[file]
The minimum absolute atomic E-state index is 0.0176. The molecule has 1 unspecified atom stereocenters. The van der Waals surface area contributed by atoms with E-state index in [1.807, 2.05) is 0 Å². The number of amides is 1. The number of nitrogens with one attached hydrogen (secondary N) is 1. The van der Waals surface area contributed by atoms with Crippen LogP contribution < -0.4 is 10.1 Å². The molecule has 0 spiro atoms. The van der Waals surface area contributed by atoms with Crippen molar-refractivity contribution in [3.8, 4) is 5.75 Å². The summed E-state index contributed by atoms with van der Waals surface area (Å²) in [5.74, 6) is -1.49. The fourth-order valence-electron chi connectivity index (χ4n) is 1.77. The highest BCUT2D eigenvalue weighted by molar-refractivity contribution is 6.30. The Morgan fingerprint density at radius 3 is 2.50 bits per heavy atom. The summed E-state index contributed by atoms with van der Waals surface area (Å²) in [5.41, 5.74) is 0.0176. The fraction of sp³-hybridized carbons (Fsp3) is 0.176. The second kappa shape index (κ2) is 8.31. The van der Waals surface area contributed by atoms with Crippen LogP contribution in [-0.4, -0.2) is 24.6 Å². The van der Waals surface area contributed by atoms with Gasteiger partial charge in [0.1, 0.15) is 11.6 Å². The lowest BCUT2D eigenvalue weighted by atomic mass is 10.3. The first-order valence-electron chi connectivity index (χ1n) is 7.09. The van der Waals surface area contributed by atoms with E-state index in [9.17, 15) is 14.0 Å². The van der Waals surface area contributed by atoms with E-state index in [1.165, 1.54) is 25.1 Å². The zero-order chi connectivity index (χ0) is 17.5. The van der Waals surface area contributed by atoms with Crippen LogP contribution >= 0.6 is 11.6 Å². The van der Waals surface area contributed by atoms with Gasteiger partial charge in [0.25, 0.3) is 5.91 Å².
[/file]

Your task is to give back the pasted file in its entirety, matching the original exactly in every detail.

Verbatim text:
The minimum absolute atomic E-state index is 0.0176. The molecule has 1 unspecified atom stereocenters. The van der Waals surface area contributed by atoms with E-state index in [1.807, 2.05) is 0 Å². The number of amides is 1. The number of nitrogens with one attached hydrogen (secondary N) is 1. The van der Waals surface area contributed by atoms with Crippen LogP contribution < -0.4 is 10.1 Å². The molecule has 0 spiro atoms. The van der Waals surface area contributed by atoms with Crippen molar-refractivity contribution in [3.8, 4) is 5.75 Å². The summed E-state index contributed by atoms with van der Waals surface area (Å²) in [5.74, 6) is -1.49. The fourth-order valence-electron chi connectivity index (χ4n) is 1.77. The highest BCUT2D eigenvalue weighted by molar-refractivity contribution is 6.30. The Morgan fingerprint density at radius 3 is 2.50 bits per heavy atom. The summed E-state index contributed by atoms with van der Waals surface area (Å²) in [5.41, 5.74) is 0.0176. The fraction of sp³-hybridized carbons (Fsp3) is 0.176. The second kappa shape index (κ2) is 8.31. The van der Waals surface area contributed by atoms with Crippen LogP contribution in [-0.4, -0.2) is 24.6 Å². The van der Waals surface area contributed by atoms with Gasteiger partial charge in [0.1, 0.15) is 11.6 Å². The lowest BCUT2D eigenvalue weighted by atomic mass is 10.3. The first-order valence-electron chi connectivity index (χ1n) is 7.09. The van der Waals surface area contributed by atoms with E-state index in [9.17, 15) is 14.0 Å². The van der Waals surface area contributed by atoms with E-state index in [1.165, 1.54) is 25.1 Å². The zero-order chi connectivity index (χ0) is 17.5. The van der Waals surface area contributed by atoms with Crippen LogP contribution >= 0.6 is 11.6 Å². The van der Waals surface area contributed by atoms with Gasteiger partial charge in [0.25, 0.3) is 5.91 Å².